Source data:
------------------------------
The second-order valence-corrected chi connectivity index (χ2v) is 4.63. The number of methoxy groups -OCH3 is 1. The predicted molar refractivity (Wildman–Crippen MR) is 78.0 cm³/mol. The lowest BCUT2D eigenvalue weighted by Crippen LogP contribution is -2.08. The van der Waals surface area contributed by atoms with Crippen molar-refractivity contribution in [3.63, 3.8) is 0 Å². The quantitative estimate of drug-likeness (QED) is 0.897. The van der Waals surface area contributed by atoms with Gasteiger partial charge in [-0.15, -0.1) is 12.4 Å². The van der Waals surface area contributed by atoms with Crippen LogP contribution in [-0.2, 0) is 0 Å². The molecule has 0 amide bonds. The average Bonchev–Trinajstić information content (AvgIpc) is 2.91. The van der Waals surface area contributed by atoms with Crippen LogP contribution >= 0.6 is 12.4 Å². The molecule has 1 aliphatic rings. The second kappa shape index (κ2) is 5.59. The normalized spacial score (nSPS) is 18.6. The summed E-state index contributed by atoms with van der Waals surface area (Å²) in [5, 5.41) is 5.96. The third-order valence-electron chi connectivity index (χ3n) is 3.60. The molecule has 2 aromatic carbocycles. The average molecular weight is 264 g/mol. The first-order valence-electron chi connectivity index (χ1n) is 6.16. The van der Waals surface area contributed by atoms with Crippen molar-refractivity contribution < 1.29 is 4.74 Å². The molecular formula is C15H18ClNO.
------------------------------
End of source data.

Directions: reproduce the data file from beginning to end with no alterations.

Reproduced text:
The second-order valence-corrected chi connectivity index (χ2v) is 4.63. The number of methoxy groups -OCH3 is 1. The predicted molar refractivity (Wildman–Crippen MR) is 78.0 cm³/mol. The lowest BCUT2D eigenvalue weighted by Crippen LogP contribution is -2.08. The van der Waals surface area contributed by atoms with Crippen molar-refractivity contribution in [3.63, 3.8) is 0 Å². The quantitative estimate of drug-likeness (QED) is 0.897. The van der Waals surface area contributed by atoms with Gasteiger partial charge in [-0.15, -0.1) is 12.4 Å². The van der Waals surface area contributed by atoms with Crippen LogP contribution in [-0.2, 0) is 0 Å². The molecule has 0 amide bonds. The average Bonchev–Trinajstić information content (AvgIpc) is 2.91. The van der Waals surface area contributed by atoms with Crippen LogP contribution >= 0.6 is 12.4 Å². The molecule has 1 aliphatic rings. The second kappa shape index (κ2) is 5.59. The normalized spacial score (nSPS) is 18.6. The summed E-state index contributed by atoms with van der Waals surface area (Å²) in [5, 5.41) is 5.96. The third-order valence-electron chi connectivity index (χ3n) is 3.60. The molecule has 2 aromatic carbocycles. The average molecular weight is 264 g/mol. The first-order valence-electron chi connectivity index (χ1n) is 6.16. The van der Waals surface area contributed by atoms with Crippen molar-refractivity contribution < 1.29 is 4.74 Å². The molecular formula is C15H18ClNO.